Now you know about three new areas that can improve mental health in the future: digital sensors, neural network computing, and neuromodulation pacemakers to the brain.
According to an ancient proverb by the Chinese philosopher Confucius, “the beginning of wisdom is the ability to call things by their proper names.” The time has come to call psychiatric diseases by their correct names, too; that is, by the names of the mechanisms in the brain that cause them. Scientists are just starting to understand the brain-based causes of psychiatric illness, which is why, when it comes to diagnosis, psychiatrists still rely on signs and symptoms and not on the laboratory tests and imaging procedures used in other fields of medicine. For example, a diagnosis such as “depression” is not linked to a particular place in the body and does not describe the physical cause of the disease.
The three advances described in this article may work together to change all of this, helping doctors and scientists to understand the brain-based causes of psychiatric illnesses. This new knowledge will not only allow us to call them by their proper names, but it will also help advance treatment for psychiatric illnesses into the realms of the future.
Mental Health: ↑ Feeling good about yourself, getting along with others, and being able to handle life’s ups and downs. Poor mental health can result in psychiatric illnesses.
Psychiatric Illness: ↑ A disease that affects human emotions and mental state. Common examples include anxiety and depression.
Cognition: ↑ All the ways your brain helps you think, learn, remember, pay attention, and solve problems. It is how your brain makes sense of everything around you.
Neural Computing: ↑ A scientific field in which computers are designed to work like the brain’s neural networks. This lets computers learn from experience like humans do.
Higher Mental Functions: ↑ Those are functions such as consciousness, feelings, cognition motivation and personality.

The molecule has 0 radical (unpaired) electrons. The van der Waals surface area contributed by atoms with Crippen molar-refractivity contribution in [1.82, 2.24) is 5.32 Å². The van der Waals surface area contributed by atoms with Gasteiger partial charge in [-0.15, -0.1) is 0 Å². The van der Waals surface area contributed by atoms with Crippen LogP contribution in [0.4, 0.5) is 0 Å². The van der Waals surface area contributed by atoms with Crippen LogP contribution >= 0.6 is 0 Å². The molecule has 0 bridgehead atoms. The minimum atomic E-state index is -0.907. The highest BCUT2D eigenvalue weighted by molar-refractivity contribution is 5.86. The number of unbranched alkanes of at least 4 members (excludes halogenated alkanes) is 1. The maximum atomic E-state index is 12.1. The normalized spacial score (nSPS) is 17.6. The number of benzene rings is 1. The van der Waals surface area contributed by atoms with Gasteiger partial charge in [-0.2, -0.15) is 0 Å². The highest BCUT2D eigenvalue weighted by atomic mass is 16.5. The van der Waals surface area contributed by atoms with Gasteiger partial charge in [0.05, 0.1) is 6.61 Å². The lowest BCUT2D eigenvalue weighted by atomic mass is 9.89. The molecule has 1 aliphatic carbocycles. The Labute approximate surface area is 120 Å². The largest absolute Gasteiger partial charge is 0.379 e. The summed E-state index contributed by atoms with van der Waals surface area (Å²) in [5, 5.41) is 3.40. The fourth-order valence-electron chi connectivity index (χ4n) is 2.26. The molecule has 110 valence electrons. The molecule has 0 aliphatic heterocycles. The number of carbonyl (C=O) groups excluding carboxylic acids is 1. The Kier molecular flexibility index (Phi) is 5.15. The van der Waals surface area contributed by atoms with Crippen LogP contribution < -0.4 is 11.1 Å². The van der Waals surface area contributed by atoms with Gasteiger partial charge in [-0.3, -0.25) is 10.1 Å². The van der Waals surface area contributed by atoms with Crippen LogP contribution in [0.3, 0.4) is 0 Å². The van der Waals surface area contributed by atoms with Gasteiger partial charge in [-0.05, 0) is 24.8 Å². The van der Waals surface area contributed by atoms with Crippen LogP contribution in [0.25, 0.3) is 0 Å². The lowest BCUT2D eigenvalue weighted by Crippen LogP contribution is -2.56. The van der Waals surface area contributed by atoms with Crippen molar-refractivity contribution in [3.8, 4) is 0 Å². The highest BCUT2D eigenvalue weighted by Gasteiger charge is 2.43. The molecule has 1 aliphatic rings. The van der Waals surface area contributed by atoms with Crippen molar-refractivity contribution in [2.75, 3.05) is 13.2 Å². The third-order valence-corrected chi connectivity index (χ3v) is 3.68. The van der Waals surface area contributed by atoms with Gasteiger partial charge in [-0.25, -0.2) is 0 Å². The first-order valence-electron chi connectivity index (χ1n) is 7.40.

Neuron: ↑ The cell that makes up the brain substance or tissue.
Neural Network: ↑ Aggregates of neuronal cells that interact with each other to create brain organization.
Neural Dust: ↑ Tiny sensors, smaller than dust specks, that are injected into the brain to stimulate and measure brain activity.
Conflict of Interest
The authors declare that the research was conducted in the absence of any commercial or financial relationships that could be construed as a potential conflict of interest.
 ↑ Roth, C. B., Papassotiropoulos, A., Brühl, A. B., Lang, U. E., and Huber, C. G. 2021. Psychiatry in the digital age: a blessing or a curse? Int. J. Environ. Res. Public Health 18:8302. doi: 10.3390/ijerph18168302
 ↑ Peled, A. 2012. Neuroanalysis: a method for brain-related neuroscientific diagnosis of mental disorders. Med. Hypotheses 78:636–40. doi: 10.1016/j.mehy.2012.01.043
 ↑ Peled, A., and Geva, A. B. 2014. “Clinical brain profiling”: a neuroscientific diagnostic approach for mental disorders. Med. Hypotheses 83:450–64. doi: 10.1016/j.mehy.2014.07.013
 ↑ Schnitzler, A., and Hirschmann, J. 2012. Magnetoencephalography and neuromodulation. Int. Rev. Neurobiol. 107:121–36. doi: 10.1016/B978-0-12-404706-8.00007-3
 ↑ Temel, Y., Hescham, S. A., Jahanshahi, A., Janssen, M. L., Tan, S. K., van Overbeeke, J. J., et al. 2012. Neuromodulation in psychiatric disorders. Int. Rev. Neurobiol. 107:283–314. doi: 10.1016/B978-0-12-404706-8.00015-2